• Top 5 eCommerce Websites in Asia: A Complete Guide

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    Cross-border E-Commerce is set to grow immensely in Asia in the coming decade.

    At the same time as China has become the world’s biggest E-Commerce market, neighboring countries like Indonesia, Vietnam, and the Philippines grow at impressive rates.

    With increased prosperity, mobile usage, and internet penetration, Asia will continue to be the most interesting E-Commerce market in the world. And that’s for a long time to come.

    But, Asia is diverse and many don’t know in which country, or on which platforms they should sell.

    In this article, I’ve listed some of the most popular and interesting E-Commerce marketplaces for cross-border sellers in Asia.

    1. Tmall Global (China)

    China’s E-Commerce market is not only the biggest, but one of the most developed in the World.

    With a population of 1.4 billion and a surging middle class, it’s become three times bigger than the US E-Commerce market.

    Here, Tmall Global (天猫国际) is undoubtedly one of the most popular cross-border E-Commerce websites.

    Tmall Global was created by Alibaba.com in 2014 and currently has around 350 million registered users. Now, that’s equally as big as the entire US population.

    It’s just slightly behind Kaola.com, which has a cross-border market share of 26%, while Tmall Global has around 20%.

    As China is set to become an import-nation, Tmall Global is a perfect solution to increase the supply of foreign products.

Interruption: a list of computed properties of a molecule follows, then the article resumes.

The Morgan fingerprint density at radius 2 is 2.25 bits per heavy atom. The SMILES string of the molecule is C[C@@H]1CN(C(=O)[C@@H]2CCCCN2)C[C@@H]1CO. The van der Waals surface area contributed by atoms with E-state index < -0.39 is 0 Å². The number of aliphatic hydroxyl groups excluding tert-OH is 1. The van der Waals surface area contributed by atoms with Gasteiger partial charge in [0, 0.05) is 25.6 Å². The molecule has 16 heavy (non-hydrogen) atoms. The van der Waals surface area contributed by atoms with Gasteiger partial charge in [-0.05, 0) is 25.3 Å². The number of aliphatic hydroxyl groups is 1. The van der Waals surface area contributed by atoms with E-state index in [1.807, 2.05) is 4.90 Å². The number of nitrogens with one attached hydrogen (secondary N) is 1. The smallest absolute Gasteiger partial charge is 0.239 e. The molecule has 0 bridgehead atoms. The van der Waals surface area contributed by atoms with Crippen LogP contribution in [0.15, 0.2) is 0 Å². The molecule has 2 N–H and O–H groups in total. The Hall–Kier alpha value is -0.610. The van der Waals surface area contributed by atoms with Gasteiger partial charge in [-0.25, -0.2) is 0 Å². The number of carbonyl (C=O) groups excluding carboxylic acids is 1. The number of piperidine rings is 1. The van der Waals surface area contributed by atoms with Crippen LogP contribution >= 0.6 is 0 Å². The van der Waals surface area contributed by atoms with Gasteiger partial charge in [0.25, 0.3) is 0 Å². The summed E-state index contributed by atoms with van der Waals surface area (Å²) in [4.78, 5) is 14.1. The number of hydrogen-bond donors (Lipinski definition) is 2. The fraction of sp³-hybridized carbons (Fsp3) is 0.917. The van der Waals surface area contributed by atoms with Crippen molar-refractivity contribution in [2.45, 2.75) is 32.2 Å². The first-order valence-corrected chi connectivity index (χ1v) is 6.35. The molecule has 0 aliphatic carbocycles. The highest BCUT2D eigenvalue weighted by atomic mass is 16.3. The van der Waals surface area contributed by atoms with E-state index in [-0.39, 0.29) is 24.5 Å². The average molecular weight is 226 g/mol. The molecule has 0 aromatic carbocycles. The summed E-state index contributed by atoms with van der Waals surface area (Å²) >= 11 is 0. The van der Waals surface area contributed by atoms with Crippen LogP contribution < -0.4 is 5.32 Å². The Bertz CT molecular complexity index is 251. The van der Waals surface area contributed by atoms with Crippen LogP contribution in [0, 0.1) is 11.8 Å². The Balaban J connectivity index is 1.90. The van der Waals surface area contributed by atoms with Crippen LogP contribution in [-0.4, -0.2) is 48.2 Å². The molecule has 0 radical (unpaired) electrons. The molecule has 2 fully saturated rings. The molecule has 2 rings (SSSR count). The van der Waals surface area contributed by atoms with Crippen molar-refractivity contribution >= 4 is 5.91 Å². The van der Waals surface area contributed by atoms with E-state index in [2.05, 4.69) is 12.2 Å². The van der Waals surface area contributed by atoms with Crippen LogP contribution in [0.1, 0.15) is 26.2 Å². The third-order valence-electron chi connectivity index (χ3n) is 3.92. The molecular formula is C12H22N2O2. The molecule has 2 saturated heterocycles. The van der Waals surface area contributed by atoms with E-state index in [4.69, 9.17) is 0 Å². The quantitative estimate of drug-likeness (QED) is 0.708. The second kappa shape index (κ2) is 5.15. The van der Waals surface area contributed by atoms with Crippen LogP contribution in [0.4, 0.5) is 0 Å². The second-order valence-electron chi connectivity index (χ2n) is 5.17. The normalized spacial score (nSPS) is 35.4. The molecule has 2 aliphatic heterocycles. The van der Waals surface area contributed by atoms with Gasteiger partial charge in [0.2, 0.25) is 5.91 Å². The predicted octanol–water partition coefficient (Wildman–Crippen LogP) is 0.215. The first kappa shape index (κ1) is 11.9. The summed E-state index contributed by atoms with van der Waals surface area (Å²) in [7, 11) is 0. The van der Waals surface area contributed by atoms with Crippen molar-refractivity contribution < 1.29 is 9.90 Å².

Shipping products with Tmall Global

    Being a cross-border marketplace, you need to ship your products directly from overseas, or from a bonded warehouse within Mainland China.

    After, Alibaba’s own designated logistics company, Cainiao, will take care of last mile deliveries to end customers.

    That’s not the case with Tmall.com, which is the local version of the marketplace. Here, you need to import the products in-country first.

    Thus, by using Tmall Global, Chinese buyers will reduce the risks of coming across counterfeit products, which are still widely sold on local E-Commerce marketplaces.

    At the same time, overseas companies can easily overcome regulatory hurdles, by shipping directly from overseas.

    That said, Tmall Global has become one of the most crowded and expensive marketplaces.

    Not to forget, with its new invitation-only policy, most foreign companies need to work with local Tmall Partners to sell in their brands.

    Key information:

    • Established: 2014
    • Registered users: 350 million
    • Product categories: Apparel, cosmetics, home appliances and more
    • Sales model: B2C, Cross-border E-Commerce
    • Head office: Hangzhou, China

    2. JD Worldwide (China)

    Launched in 2015, JD Worldwide brings many similarities to Tmall Global.

    It’s a pure cross-border marketplace that originated from JD.com, launched in 1998.

    Tencent, one of the biggest Chinese companies and competitors to Alibaba, controls around 20% of the company.

    Looking at registered users, JD Worldwide is a bit smaller than Tmall Global, with almost 300 million users.

    Having a cross-border market share of around 13%, it’s only behind Kaola and Tmall Global.

    Selling on JD Worldwide vs Tmall Global

    What sets Tmall Global and JD Worldwide apart is the low entry requirements.

    For example, JD Worldwide doesn’t work with an invitation-only policy and it’s generally easier for foreign companies to start selling here.

    Not to forget, the setup and running fees are lower as well.

    Thus, many “Tmall Partners” prefer to (or only) help foreign companies to sell on websites like JD Worldwide, Xiaohongshu and Pinduoduo.

    Worth mentioning is that the website has a comparably high rate of male customers and is big on electronic products and home appliances.